Cultivating Credit: Financialized Urbanization Is Alienation!
financialization; property; settler colonialism; Palestine studies; geography; urban studies; Native American and Indigenous studies

Since 2007, the Palestinian Authority has implemented a strategy of financialized urbanization in response to economic crises precipitated by Israel’s settler-colonial stranglehold on the Palestinian economy. This article argues that financialized urbanization operates as a mechanism to expand the local banking sector and as a modality of settler-colonial alienation. Examining the joint-ownership structures of companies whose activities straddle real estate and financial markets, the article shows where land ownership in the West Bank ultimately lies. The study highlights qualitative changes in money lending and the extended reach of finance to emphasize the risks of financial collapse. Understanding finance capital and settler colonialism as systems predicated on managing risk for maximum returns, the discussion draws their relation to each other into a single analytical framework to center the question of land dispossession and racialization at the heart of financialized urbanization.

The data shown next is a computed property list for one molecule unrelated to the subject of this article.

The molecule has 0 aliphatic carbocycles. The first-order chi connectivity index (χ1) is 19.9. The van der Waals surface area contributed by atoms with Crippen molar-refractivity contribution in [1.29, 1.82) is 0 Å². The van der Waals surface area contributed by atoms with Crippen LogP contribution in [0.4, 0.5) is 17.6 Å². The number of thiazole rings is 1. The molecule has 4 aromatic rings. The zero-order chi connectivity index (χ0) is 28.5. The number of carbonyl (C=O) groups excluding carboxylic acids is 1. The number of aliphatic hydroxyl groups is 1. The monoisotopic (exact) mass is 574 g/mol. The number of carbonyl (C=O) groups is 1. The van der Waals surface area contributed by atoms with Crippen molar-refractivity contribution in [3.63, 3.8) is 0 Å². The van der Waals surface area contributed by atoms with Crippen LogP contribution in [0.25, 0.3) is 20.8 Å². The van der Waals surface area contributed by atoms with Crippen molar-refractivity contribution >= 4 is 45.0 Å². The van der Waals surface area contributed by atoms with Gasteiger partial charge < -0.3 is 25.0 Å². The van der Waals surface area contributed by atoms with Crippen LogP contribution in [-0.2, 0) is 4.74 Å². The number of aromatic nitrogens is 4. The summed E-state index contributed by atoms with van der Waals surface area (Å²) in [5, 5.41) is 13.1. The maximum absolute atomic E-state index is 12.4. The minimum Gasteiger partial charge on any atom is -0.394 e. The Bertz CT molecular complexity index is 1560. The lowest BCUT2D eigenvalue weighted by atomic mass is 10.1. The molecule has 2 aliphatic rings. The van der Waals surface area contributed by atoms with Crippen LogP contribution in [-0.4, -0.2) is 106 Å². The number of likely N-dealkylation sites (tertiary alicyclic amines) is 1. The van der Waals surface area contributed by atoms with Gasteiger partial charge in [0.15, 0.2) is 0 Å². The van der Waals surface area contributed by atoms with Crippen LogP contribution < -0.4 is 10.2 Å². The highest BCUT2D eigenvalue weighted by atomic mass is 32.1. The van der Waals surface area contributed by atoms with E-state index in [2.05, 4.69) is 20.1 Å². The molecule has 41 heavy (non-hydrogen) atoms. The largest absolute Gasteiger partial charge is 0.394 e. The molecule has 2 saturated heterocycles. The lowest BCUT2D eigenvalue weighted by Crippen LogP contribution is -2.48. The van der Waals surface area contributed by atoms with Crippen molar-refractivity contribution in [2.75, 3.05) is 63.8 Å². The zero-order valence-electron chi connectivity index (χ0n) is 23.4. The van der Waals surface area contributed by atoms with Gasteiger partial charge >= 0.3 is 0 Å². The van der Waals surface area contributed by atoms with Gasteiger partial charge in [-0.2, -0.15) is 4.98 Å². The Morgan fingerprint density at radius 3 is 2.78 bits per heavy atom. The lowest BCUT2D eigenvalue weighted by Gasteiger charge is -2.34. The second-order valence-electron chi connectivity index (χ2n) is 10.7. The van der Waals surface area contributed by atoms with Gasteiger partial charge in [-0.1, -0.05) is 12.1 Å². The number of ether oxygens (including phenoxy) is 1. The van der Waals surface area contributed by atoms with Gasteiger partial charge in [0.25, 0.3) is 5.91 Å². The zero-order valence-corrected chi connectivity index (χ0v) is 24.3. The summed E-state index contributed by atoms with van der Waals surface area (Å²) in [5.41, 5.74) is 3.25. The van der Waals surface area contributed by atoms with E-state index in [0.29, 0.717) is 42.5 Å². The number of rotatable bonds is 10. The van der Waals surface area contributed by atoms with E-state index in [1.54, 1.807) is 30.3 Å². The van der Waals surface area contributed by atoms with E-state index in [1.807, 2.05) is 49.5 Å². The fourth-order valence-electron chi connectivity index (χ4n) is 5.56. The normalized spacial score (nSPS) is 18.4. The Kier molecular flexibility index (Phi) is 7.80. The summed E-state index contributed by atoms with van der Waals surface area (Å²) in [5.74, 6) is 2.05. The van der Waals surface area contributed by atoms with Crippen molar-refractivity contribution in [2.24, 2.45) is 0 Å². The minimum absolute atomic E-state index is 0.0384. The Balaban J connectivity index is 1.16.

Author biography: 
Tareq Radi is a doctoral student in American studies at New York University. He is currently preparing a dissertation that examines the financialization of housing in the West Bank as a process of financial and social reengineering rooted within a settler-colonial history of U.S. real estate development and empire building in Palestine.